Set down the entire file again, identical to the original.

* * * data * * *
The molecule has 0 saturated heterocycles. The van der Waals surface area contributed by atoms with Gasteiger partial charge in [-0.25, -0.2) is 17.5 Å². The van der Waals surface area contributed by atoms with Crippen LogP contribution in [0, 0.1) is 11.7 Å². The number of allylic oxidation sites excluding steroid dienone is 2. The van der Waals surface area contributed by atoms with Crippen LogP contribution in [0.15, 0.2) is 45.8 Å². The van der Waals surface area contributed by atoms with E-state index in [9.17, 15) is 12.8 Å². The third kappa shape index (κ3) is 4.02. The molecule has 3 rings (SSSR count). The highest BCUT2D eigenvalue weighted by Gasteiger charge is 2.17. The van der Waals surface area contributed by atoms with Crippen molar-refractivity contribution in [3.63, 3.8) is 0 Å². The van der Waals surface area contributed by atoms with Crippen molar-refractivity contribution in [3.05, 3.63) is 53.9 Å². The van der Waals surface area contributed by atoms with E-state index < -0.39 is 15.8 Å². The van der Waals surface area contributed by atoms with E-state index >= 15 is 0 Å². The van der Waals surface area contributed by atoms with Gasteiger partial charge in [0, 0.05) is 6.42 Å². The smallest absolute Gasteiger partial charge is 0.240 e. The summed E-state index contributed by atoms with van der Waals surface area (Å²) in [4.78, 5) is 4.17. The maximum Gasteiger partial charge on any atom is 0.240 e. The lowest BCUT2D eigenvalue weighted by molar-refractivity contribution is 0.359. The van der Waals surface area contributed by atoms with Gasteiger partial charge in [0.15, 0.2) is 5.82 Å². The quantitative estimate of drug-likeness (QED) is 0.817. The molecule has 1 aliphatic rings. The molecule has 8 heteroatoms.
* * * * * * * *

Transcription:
The molecule has 0 saturated heterocycles. The van der Waals surface area contributed by atoms with Gasteiger partial charge in [-0.25, -0.2) is 17.5 Å². The van der Waals surface area contributed by atoms with Crippen LogP contribution in [0, 0.1) is 11.7 Å². The number of allylic oxidation sites excluding steroid dienone is 2. The van der Waals surface area contributed by atoms with Crippen LogP contribution in [0.15, 0.2) is 45.8 Å². The van der Waals surface area contributed by atoms with E-state index in [9.17, 15) is 12.8 Å². The third kappa shape index (κ3) is 4.02. The molecule has 3 rings (SSSR count). The highest BCUT2D eigenvalue weighted by Gasteiger charge is 2.17. The van der Waals surface area contributed by atoms with Crippen molar-refractivity contribution in [3.63, 3.8) is 0 Å². The van der Waals surface area contributed by atoms with Crippen molar-refractivity contribution in [3.05, 3.63) is 53.9 Å². The van der Waals surface area contributed by atoms with E-state index < -0.39 is 15.8 Å². The van der Waals surface area contributed by atoms with E-state index >= 15 is 0 Å². The van der Waals surface area contributed by atoms with Gasteiger partial charge in [0, 0.05) is 6.42 Å². The smallest absolute Gasteiger partial charge is 0.240 e. The summed E-state index contributed by atoms with van der Waals surface area (Å²) in [4.78, 5) is 4.17. The maximum Gasteiger partial charge on any atom is 0.240 e. The lowest BCUT2D eigenvalue weighted by molar-refractivity contribution is 0.359. The van der Waals surface area contributed by atoms with Gasteiger partial charge in [0.15, 0.2) is 5.82 Å². The quantitative estimate of drug-likeness (QED) is 0.817. The molecule has 1 aliphatic rings. The molecule has 8 heteroatoms.